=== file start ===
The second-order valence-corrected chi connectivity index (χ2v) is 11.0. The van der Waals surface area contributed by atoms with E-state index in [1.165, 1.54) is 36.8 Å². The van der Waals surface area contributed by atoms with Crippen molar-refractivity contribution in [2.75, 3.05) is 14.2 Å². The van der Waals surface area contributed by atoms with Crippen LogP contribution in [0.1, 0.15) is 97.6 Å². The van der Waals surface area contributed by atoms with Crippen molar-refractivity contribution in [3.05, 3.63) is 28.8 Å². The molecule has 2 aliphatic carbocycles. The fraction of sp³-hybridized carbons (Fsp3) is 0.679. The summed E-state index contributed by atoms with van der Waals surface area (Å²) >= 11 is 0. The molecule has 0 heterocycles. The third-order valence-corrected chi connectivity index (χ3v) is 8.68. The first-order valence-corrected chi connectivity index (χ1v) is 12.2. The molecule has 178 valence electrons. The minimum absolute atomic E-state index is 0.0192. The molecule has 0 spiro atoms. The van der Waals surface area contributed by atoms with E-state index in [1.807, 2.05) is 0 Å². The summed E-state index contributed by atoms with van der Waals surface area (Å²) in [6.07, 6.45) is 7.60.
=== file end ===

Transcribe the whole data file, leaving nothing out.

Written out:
The second-order valence-corrected chi connectivity index (χ2v) is 11.0. The van der Waals surface area contributed by atoms with E-state index in [1.165, 1.54) is 36.8 Å². The van der Waals surface area contributed by atoms with Crippen molar-refractivity contribution in [2.75, 3.05) is 14.2 Å². The van der Waals surface area contributed by atoms with Crippen LogP contribution in [0.1, 0.15) is 97.6 Å². The van der Waals surface area contributed by atoms with Crippen molar-refractivity contribution in [3.05, 3.63) is 28.8 Å². The molecule has 2 aliphatic carbocycles. The fraction of sp³-hybridized carbons (Fsp3) is 0.679. The summed E-state index contributed by atoms with van der Waals surface area (Å²) >= 11 is 0. The molecule has 0 heterocycles. The third-order valence-corrected chi connectivity index (χ3v) is 8.68. The first-order valence-corrected chi connectivity index (χ1v) is 12.2. The molecule has 178 valence electrons. The minimum absolute atomic E-state index is 0.0192. The molecule has 0 spiro atoms. The van der Waals surface area contributed by atoms with E-state index in [1.807, 2.05) is 0 Å². The summed E-state index contributed by atoms with van der Waals surface area (Å²) in [6.07, 6.45) is 7.60.